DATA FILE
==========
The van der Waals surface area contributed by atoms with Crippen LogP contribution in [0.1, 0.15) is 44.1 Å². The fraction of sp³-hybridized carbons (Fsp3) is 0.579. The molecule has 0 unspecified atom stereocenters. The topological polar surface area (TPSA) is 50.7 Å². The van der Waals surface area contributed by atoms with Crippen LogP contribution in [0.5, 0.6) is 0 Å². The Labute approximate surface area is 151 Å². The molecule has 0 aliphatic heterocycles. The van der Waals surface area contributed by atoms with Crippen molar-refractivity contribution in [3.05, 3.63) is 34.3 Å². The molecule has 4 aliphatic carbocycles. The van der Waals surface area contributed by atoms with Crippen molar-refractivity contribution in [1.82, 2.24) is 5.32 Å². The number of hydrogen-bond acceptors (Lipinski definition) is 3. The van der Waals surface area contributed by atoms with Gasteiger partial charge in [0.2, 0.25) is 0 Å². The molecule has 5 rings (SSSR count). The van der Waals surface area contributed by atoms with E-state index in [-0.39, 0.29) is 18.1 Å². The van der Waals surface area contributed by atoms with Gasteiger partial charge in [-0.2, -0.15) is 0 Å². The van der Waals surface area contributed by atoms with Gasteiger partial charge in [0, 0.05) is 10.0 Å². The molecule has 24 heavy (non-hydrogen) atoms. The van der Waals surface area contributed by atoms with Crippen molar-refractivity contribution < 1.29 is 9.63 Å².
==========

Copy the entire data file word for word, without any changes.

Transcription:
The van der Waals surface area contributed by atoms with Crippen LogP contribution in [0.1, 0.15) is 44.1 Å². The fraction of sp³-hybridized carbons (Fsp3) is 0.579. The molecule has 0 unspecified atom stereocenters. The topological polar surface area (TPSA) is 50.7 Å². The van der Waals surface area contributed by atoms with Crippen LogP contribution in [0.5, 0.6) is 0 Å². The Labute approximate surface area is 151 Å². The molecule has 0 aliphatic heterocycles. The van der Waals surface area contributed by atoms with Crippen molar-refractivity contribution in [3.05, 3.63) is 34.3 Å². The molecule has 4 aliphatic carbocycles. The van der Waals surface area contributed by atoms with Crippen molar-refractivity contribution in [1.82, 2.24) is 5.32 Å². The number of hydrogen-bond acceptors (Lipinski definition) is 3. The van der Waals surface area contributed by atoms with Gasteiger partial charge in [0.2, 0.25) is 0 Å². The molecule has 5 rings (SSSR count). The van der Waals surface area contributed by atoms with E-state index in [-0.39, 0.29) is 18.1 Å². The van der Waals surface area contributed by atoms with Gasteiger partial charge in [-0.2, -0.15) is 0 Å². The van der Waals surface area contributed by atoms with Gasteiger partial charge in [0, 0.05) is 10.0 Å². The molecule has 24 heavy (non-hydrogen) atoms. The van der Waals surface area contributed by atoms with Crippen molar-refractivity contribution < 1.29 is 9.63 Å².